I’m always hesitant about adding to the reams of ink and binary code that have been spilled in the desperate cause of trying to predict the future of newspapers.
Yes, people get their breaking news from the television, or the internet, or the radio, because they are faster. Yes, newspapers are struggling to make ends meet because the “rivers of gold” from classified advertising are drying up. Yes, yes, we know.
Even so, here’s a conversation I’ve had a few times lately: I refuse to believe it logically follows that for newspapers to survive, they must fill all their pages with opinion.
Sure, I’m interested in people’s opinions. I want to hear about their first-hand experiences and I want to read their considered, well-informed insights. Fortunately, the opinion pages of the newspapers provide this, as do websites like The Punch and The Drum and the National Times.
The problem is that if all the news reporting gets left to the platforms that can do it fastest, news becomes little more than a race. How many people are dead in the earthquake now? How about now? No really, how many is it now?
Again, I do want to hear the latest update on how many people died in the earthquake and I know a newspaper can’t provide it. That’s okay. Print newspapers are different. They might be a little slower but they’re a reflective kind of medium. They more or less demand our full attention. They don’t distract us with multiple tabs and links to other places and people saying hi on Facebook Chat. It’s hard to read them while driving a car or cooking dinner. Where there are limitations, there are also opportunities.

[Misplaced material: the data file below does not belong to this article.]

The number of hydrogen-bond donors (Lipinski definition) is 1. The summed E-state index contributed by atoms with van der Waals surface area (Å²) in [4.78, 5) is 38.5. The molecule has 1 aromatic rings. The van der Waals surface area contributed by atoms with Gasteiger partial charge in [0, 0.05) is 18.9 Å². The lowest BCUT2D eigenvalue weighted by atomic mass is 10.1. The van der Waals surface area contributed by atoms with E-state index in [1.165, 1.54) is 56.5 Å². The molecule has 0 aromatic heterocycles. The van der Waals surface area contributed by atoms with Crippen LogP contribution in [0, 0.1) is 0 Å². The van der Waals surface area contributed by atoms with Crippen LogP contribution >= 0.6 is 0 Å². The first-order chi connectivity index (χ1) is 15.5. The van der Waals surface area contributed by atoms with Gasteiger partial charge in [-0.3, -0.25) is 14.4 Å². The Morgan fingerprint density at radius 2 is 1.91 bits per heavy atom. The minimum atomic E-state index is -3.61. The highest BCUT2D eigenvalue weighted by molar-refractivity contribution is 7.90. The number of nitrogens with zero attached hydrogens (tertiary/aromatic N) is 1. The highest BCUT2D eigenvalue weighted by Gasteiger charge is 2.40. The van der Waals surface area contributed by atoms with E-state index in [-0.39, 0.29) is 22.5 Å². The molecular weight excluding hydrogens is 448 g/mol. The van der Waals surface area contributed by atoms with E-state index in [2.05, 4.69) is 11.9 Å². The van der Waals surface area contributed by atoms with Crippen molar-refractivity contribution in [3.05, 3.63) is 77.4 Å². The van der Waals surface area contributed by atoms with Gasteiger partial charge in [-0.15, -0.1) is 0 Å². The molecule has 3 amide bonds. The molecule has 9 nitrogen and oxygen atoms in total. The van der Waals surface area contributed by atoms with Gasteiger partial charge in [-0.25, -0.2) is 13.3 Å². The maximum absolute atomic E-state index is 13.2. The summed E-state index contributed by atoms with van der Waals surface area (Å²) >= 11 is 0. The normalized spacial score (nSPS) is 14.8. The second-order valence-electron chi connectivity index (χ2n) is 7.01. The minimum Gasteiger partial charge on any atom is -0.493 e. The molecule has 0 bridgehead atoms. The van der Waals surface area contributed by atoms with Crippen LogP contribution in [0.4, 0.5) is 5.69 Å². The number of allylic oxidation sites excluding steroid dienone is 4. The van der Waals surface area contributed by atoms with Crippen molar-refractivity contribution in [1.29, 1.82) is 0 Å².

Newspapers have the opportunity to run longer feature stories explaining not just what, but why. Newspaper reporters have the opportunity to conduct investigations, to persuade reluctant sources to talk, to research deeply, to build relationships with contacts that will later pay dividends – all this takes time and labour and is not cheap and does not guarantee a story for the midday news update. And newspaper editors still have the opportunity to set the agenda for public debate.
Sure, we need a new way to fund this, but let’s remember that this is valuable to readers in a basic, fourth-estate, holding public institutions accountable, debating important social issues kind of way. It involves telling the reader something relevant they didn’t know before – that’s news at a let’s-sit-down-and-define-it type of level.
That’s news. It’s pretty powerful. Let’s make sure it’s in the newspapers.